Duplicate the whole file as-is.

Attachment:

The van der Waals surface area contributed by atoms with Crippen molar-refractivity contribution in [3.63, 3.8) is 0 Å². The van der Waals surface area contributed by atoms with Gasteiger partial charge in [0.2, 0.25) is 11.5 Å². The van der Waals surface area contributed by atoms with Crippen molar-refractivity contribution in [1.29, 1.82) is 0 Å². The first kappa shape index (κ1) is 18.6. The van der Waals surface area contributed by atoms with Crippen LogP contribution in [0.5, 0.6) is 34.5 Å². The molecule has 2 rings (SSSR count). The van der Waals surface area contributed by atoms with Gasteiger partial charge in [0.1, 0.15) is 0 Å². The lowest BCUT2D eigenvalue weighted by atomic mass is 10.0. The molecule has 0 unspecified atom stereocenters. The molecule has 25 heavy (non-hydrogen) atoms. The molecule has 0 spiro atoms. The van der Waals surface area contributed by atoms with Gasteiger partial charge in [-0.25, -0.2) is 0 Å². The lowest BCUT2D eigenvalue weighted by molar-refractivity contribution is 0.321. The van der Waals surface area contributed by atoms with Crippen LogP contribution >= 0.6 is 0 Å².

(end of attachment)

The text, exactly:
The van der Waals surface area contributed by atoms with Crippen molar-refractivity contribution in [3.63, 3.8) is 0 Å². The van der Waals surface area contributed by atoms with Gasteiger partial charge in [0.2, 0.25) is 11.5 Å². The van der Waals surface area contributed by atoms with Crippen molar-refractivity contribution in [1.29, 1.82) is 0 Å². The first kappa shape index (κ1) is 18.6. The van der Waals surface area contributed by atoms with Crippen LogP contribution in [0.5, 0.6) is 34.5 Å². The molecule has 2 rings (SSSR count). The van der Waals surface area contributed by atoms with Gasteiger partial charge in [0.1, 0.15) is 0 Å². The lowest BCUT2D eigenvalue weighted by atomic mass is 10.0. The molecule has 0 unspecified atom stereocenters. The molecule has 25 heavy (non-hydrogen) atoms. The molecule has 0 spiro atoms. The van der Waals surface area contributed by atoms with Gasteiger partial charge in [-0.25, -0.2) is 0 Å². The lowest BCUT2D eigenvalue weighted by molar-refractivity contribution is 0.321. The van der Waals surface area contributed by atoms with Crippen LogP contribution >= 0.6 is 0 Å².